The sum of the first k positive integers is equal to k(k+1)/ : GMAT Problem Solving (PS)
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# The sum of the first k positive integers is equal to k(k+1)/

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The sum of the first k positive integers is equal to k(k+1)/ [#permalink]

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19 Jan 2012, 10:16
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The sum of the first k positive integers is equal to k(k+1)/2. What is the sum of the integers from n to m, inclusive, where 0<n<m?

A. m(m+1)/2 - (n+1)(n+2)/2
B. m(m+1)/2 - n(n+1)/2
C. m(m+1)/2 - (n-1)n/2
D. (m-1)m/2 - (n+1)(n+2)/2
E. (m-1)m/2 - n(n+1)/2

But OA is different.
[Reveal] Spoiler: OA

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Re: The sum of the first k positive integers is equal to k(k+1)/ [#permalink]

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19 Jan 2012, 10:28
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Baten80 wrote:
The sum of the first k positive integers is equal to k(k+1)/2. What is the sum of the integers from n to m, inclusive, where 0<n<m?

A. m(m+1)/2 - (n+1)(n+2)/2
B. m(m+1)/2 - n(n+1)/2
C. m(m+1)/2 - (n-1)n/2
D. (m-1)m/2 - (n+1)(n+2)/2
E. (m-1)m/2 - n(n+1)/2

But OA is different.

The sum of the integers from n to m, inclusive, will be the sum of the first m positive integers minus the sum of the first n-1 integers: $$\frac{m(m+1)}{2}-\frac{(n-1)(n-1+1)}{2}=\frac{m(m+1)}{2}-\frac{(n-1)n}{2}$$.

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Re: The sum of the first k positive integers is equal to k(k+1)/ [#permalink]

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19 Jan 2012, 10:34
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Baten80 wrote:
The sum of the first k positive integers is equal to k(k+1)/2. What is the sum of the integers from n to m, inclusive, where 0<n<m?

A. m(m+1)/2 - (n+1)(n+2)/2
B. m(m+1)/2 - n(n+1)/2
C. m(m+1)/2 - (n-1)n/2
D. (m-1)m/2 - (n+1)(n+2)/2
E. (m-1)m/2 - n(n+1)/2

But OA is different.

Or try plug-in method: let m=4 and n=3 --> then m+n=7. Let see which option yields 7.
A. m(m+1)/2 - (n+1)(n+2)/2 = 10-10=0;
B. m(m+1)/2 - n(n+1)/2 = 10-6=4;
C. m(m+1)/2 - (n-1)n/2 = 10-3=7 --> OK;
D. (m-1)m/2 - (n+1)(n+2)/2 = 6-10=-4;
E. (m-1)m/2 - n(n+1)/2 = 6-6=0.

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Re: The sum of the first k positive integers is equal to k(k+1)/ [#permalink]

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03 Jul 2014, 01:09
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Re: The sum of the first k positive integers is equal to k(k+1)/ [#permalink]

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19 Jul 2015, 05:05
Can also be solved by using Sum of A.P formula from n to m. (A bit lengthy though)
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Re: The sum of the first k positive integers is equal to k(k+1)/ [#permalink]

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13 Sep 2015, 19:04
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Bunuel wrote:
Baten80 wrote:
The sum of the first k positive integers is equal to k(k+1)/2. What is the sum of the integers from n to m, inclusive, where 0<n<m?

A. m(m+1)/2 - (n+1)(n+2)/2
B. m(m+1)/2 - n(n+1)/2
C. m(m+1)/2 - (n-1)n/2
D. (m-1)m/2 - (n+1)(n+2)/2
E. (m-1)m/2 - n(n+1)/2

But OA is different.

The sum of the integers from n to m, inclusive, will be the sum of the first m positive integers minus the sum of the first n-1 integers: $$\frac{m(m+1)}{2}-\frac{(n-1)(n-1+1)}{2}=\frac{m(m+1)}{2}-\frac{(n-1)n}{2}$$.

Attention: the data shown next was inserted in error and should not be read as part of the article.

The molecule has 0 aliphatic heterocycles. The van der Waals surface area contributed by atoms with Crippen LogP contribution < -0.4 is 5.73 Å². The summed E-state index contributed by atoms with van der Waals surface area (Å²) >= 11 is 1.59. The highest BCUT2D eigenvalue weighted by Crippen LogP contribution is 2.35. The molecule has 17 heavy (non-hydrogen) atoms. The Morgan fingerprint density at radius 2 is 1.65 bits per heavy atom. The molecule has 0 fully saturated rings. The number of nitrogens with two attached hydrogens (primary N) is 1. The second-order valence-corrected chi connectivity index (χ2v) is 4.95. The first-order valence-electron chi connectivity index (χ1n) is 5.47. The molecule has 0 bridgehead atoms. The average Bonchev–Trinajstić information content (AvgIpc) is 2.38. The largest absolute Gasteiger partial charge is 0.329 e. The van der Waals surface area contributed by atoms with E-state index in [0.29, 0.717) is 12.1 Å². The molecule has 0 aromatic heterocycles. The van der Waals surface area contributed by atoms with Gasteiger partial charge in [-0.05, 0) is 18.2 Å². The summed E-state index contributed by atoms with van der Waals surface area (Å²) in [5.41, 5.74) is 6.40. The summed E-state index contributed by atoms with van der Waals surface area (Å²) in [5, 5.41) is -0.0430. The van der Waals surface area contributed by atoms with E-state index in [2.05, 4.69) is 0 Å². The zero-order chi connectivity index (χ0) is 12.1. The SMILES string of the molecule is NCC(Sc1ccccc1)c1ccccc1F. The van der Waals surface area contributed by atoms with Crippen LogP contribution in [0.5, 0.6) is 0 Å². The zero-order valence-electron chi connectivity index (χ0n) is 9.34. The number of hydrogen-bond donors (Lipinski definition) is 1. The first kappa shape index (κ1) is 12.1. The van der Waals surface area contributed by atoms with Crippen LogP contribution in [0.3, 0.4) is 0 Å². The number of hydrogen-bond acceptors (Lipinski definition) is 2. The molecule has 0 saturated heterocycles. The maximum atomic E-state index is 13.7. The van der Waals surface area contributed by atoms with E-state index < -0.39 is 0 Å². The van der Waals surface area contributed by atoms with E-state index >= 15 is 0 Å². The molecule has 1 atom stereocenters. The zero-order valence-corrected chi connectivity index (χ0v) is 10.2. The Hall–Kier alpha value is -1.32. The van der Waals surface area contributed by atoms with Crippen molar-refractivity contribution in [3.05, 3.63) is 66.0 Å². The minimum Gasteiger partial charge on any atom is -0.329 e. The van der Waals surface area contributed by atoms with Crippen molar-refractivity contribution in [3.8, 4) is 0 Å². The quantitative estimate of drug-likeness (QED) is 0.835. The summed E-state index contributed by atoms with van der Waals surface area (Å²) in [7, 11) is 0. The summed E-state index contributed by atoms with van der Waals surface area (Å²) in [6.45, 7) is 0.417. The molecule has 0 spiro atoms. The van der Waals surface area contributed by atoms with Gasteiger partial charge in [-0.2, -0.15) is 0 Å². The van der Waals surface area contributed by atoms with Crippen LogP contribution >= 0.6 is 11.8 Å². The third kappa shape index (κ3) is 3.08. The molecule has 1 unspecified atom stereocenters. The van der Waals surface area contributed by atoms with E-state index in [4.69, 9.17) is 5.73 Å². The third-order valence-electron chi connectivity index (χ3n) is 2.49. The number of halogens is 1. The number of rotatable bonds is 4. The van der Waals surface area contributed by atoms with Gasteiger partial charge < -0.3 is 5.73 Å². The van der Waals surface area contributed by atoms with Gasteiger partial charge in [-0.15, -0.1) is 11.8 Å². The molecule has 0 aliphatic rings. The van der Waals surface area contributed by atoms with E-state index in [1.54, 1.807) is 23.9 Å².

this is very effective technique to solve quickly but would you please explain this method since i can not understand this method. thnx in advance
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The sum of the first k positive integers is equal to k(k+1)/ [#permalink]

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16 Sep 2015, 20:52
Baten80 wrote:
The sum of the first k positive integers is equal to k(k+1)/2. What is the sum of the integers from n to m, inclusive, where 0<n<m?

A. m(m+1)/2 - (n+1)(n+2)/2
B. m(m+1)/2 - n(n+1)/2
C. m(m+1)/2 - (n-1)n/2
D. (m-1)m/2 - (n+1)(n+2)/2
E. (m-1)m/2 - n(n+1)/2

But OA is different.

I think this question can be solved easily by picking numbers.

Let n = 1 and m = 2

Sum of 1 integer is 1;
Sum of 2 integers is 3

So, Sum of the integers from 1 to 2 must be 3. Let's pluck N and M in the choices

A. $$\frac{2(2+1)}{2}$$ - $$\frac{(1+1)(1+2)}{2}$$ $$= 3 - 3 = 0$$

B. $$\frac{2(2+1)}{2}$$ - $$\frac{1(1+1)}{2}$$ $$= 3 - 1 = 2$$

C. $$\frac{2(2+1)}{2}$$ - $$\frac{(1-1)1}{2}$$ $$= 3 - 0 = 3$$ Bingo!

D. $$\frac{(2-1)2}{2}$$ - $$\frac{(1+1)(1+2)}{2}$$ $$= 1 - 3 = -2$$

E. $$\frac{(2-1)2}{2}$$ - $$\frac{1(1+1)}{2}$$ $$= 1 - 1 = 0$$

Correct me if I'm wrong pls
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Re: The sum of the first k positive integers is equal to k(k+1)/ [#permalink]

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20 Dec 2015, 17:08
I solved by picking numbers.
n=12
m=15.

only answer choice C yields a valid result.
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Re: The sum of the first k positive integers is equal to k(k+1)/ [#permalink]

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20 Dec 2015, 21:14
The only thing to trick here is that we need the sum of (n-1) integers to be subtracted from the sum of m integers.
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Re: The sum of the first k positive integers is equal to k(k+1)/ [#permalink]

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01 Jan 2017, 13:00
Hello from the GMAT Club BumpBot!

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Re: The sum of the first k positive integers is equal to k(k+1)/   [#permalink] 01 Jan 2017, 13:00
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